A Case of “Struck by Turtle” (Almost)

Turtle strike (image: Nicole Marie Bjanes)

A while back I was marveling at the 10th revision of the International Statistical Classification of Diseases and Related Health Problems (ICD-10), not so much at the name but at the number of codes available for classifying bad things that can happen to people. The occasion then was the transition from ICD-9’s puny list of 14,000 injury codes to ICD-10’s majestic 70,000-plus. My point was that 70,000 codes might be a few too many because it seemed unlikely we would ever need, for example, ICD W59.22 (Struck by Turtle), given that there have been few if any cases involving verified turtle strikes. V95.40 (Unspecified Spacecraft Accident) also seemed unlikely, but not necessarily more unlikely.

turtle on dashboardIt turns out this is still not technically a W59.22, but it’s about as close as you could get without having a turtle dropped on your head by an eagle.

According to ABC News, on May 9 a woman was driving down I-4 in Florida when a turtle suddenly smashed through her windshield, bounced off the passenger seat and came to rest on the dashboard. Admitting she was “a little freaked out” by this occurrence, the woman said she pulled over to assess the damage, and another driver stopped to help her and called police. Luckily, she suffered only “minor cuts” in the incident, but that of course is an “injury” we must classify, yes?

So the questions for coding purposes I think are: (1) how did this come about, and (2) what actually caused the injury?

First, the woman claimed that the car in front of her hit the turtle while it was unwisely (and very slowly) trying to cross the highway, somehow knocking it up into the air and enabling it to intercept her windshield on the way down. The police seem to have taken her word for this, but I think it’s not so clear.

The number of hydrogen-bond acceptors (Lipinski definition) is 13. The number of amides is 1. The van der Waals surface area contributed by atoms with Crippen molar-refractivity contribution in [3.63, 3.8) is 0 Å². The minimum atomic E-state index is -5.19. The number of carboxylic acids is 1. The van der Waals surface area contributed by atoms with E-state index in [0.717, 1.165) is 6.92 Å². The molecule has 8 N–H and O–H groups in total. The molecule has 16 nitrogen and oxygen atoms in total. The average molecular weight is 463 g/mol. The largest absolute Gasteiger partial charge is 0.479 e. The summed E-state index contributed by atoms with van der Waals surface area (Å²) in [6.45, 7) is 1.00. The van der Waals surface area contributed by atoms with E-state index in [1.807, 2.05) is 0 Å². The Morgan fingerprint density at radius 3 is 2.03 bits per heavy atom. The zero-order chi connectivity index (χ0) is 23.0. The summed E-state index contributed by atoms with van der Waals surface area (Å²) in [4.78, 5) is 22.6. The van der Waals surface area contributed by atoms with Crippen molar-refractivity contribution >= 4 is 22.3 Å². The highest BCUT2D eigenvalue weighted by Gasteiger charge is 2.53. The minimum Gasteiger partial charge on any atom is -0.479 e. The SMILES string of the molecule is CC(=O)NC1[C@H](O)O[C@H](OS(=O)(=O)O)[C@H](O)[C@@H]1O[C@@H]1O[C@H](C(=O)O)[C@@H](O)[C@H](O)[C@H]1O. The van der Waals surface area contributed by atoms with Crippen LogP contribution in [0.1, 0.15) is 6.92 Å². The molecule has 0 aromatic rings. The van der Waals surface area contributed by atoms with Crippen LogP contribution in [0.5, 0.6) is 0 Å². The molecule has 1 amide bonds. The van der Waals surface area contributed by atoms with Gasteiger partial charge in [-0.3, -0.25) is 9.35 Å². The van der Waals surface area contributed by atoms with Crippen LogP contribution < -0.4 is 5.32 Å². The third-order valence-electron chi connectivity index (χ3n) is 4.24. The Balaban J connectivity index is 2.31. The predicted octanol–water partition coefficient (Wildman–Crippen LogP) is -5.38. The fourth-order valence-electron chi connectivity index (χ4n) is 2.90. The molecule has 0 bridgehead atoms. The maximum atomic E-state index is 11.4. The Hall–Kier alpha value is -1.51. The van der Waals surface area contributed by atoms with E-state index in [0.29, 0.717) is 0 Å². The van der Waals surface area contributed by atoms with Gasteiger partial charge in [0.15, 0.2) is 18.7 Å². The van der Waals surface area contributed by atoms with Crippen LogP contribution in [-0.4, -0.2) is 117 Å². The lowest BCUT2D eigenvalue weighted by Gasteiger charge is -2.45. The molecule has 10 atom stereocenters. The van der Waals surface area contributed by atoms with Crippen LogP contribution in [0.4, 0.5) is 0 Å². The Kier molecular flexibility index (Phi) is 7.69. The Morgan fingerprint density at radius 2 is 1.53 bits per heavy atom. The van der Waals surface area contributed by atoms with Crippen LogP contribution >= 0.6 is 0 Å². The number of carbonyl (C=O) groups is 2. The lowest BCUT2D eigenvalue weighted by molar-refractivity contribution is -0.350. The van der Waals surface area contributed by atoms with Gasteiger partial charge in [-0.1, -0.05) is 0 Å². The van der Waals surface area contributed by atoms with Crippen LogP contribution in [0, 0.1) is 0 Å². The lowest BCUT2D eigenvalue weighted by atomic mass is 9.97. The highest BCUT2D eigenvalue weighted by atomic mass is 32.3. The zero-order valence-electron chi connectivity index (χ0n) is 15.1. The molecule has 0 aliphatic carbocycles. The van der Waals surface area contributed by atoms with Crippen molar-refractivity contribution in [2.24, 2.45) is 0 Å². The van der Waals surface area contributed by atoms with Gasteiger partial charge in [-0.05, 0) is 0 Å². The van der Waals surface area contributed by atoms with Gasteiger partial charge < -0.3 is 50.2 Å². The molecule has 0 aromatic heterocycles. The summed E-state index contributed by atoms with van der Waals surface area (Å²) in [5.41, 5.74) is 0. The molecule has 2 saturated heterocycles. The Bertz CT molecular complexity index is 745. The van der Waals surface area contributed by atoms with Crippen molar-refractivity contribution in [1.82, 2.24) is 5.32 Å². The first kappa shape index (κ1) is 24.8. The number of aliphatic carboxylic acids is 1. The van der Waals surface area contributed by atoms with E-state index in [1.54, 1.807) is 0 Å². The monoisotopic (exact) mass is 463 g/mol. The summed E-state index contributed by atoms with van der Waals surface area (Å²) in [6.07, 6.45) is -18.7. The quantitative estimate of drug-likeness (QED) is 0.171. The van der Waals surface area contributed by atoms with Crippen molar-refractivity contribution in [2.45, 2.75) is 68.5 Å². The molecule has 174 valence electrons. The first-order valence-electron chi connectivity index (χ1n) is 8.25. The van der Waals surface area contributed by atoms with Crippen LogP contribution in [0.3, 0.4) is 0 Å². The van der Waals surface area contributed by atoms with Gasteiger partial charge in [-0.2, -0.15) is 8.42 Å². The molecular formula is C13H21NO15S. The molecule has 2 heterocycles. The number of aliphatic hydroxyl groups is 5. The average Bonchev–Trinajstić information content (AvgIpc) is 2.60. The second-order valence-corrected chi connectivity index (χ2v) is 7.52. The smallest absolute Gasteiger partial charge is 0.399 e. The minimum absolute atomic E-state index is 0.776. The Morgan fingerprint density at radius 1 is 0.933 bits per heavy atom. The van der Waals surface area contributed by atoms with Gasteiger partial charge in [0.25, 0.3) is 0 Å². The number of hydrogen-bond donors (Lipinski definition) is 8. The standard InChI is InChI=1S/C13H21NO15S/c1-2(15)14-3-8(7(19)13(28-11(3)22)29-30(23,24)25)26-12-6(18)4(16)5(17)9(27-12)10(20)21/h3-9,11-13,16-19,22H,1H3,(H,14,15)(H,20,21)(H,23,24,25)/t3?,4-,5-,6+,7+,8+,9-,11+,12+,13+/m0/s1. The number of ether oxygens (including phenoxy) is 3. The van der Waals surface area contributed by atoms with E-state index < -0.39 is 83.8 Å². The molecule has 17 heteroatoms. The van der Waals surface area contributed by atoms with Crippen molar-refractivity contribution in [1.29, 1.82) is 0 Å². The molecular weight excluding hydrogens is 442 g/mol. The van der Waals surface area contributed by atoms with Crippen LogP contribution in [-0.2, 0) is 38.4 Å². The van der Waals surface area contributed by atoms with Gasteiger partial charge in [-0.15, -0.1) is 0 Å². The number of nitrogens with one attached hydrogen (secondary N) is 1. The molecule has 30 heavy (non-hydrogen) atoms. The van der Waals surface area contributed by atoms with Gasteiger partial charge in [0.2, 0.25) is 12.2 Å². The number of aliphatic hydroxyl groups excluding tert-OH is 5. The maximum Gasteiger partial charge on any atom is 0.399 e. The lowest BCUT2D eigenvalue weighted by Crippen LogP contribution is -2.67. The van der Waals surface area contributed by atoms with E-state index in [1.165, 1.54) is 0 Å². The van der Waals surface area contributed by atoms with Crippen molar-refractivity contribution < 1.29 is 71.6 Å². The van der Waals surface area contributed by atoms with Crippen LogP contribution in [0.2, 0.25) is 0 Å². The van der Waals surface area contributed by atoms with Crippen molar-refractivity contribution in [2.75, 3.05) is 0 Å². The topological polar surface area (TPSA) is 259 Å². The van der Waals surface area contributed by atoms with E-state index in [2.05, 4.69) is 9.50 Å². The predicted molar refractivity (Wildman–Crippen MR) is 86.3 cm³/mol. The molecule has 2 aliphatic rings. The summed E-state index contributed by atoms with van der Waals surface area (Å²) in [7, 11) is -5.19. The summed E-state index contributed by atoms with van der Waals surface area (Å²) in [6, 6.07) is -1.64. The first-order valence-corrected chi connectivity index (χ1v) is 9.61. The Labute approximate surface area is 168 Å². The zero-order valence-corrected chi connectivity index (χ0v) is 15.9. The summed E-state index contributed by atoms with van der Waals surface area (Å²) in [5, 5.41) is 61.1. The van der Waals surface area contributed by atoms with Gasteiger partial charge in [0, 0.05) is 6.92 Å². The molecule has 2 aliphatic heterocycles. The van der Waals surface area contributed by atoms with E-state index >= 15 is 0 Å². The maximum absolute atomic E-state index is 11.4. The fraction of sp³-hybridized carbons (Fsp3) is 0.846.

According to the report, she “said she saw the debris in the road, but did not realize it was actually a turtle” until it ended up on her dashboard. But if she was following another car, how could she have seen the turtle while it was on the road? If she was in another lane, how did the turtle get the transverse velocity necessary to cross over? (I’m not saying she’s trying to cover something up, just that she may be mistaken.) And what are the odds a car would knock a turtle up into the air rather than just crushing it or knocking it forward? I guess a car impact is the most likely explanation, it just doesn’t seem that much more likely than an eagle drop or the discovery of an unknown leaping-turtle species. That’s all I’m saying.

Second, there is no dispute that the woman was not, in fact, “struck by turtle.” The turtle’s trajectory seems pretty well established, and did not intersect her at any time. She suffered a small cut or cuts on the forehead, but she believed that was caused by the rear-view mirror, which as the photos show was knocked off by the impact (and apparently deflected the turtle to the right.) So while this was very, very close to being a W59.22, I think we have to call it a V40.5 (Car Driver Injured in Collision with Pedestrian or Animal in Traffic Accident). In other words, you should use the most specific code that actually applies, but because W59.22 doesn’t strictly apply here, we have to default back to a more general code that also applies. While there is some room for interpretation with these things, that is my conclusion here.

Is this conclusion also consistent with my earlier argument that we don’t really need a code for “Struck by Turtle”? Yes it is. Is that just a coincidence? Yes it probably is.

Oh, the turtle survived with only a small tail injury (V03.10, Pedestrian on Foot Injured in Collision with Car, Pick-Up Truck or Van in Traffic Accident), and was released into a nearby pond. This species may be too dumb to know not to cross a highway and/or too slow to do it successfully, but once you’ve evolved a shell like that I guess it doesn’t matter.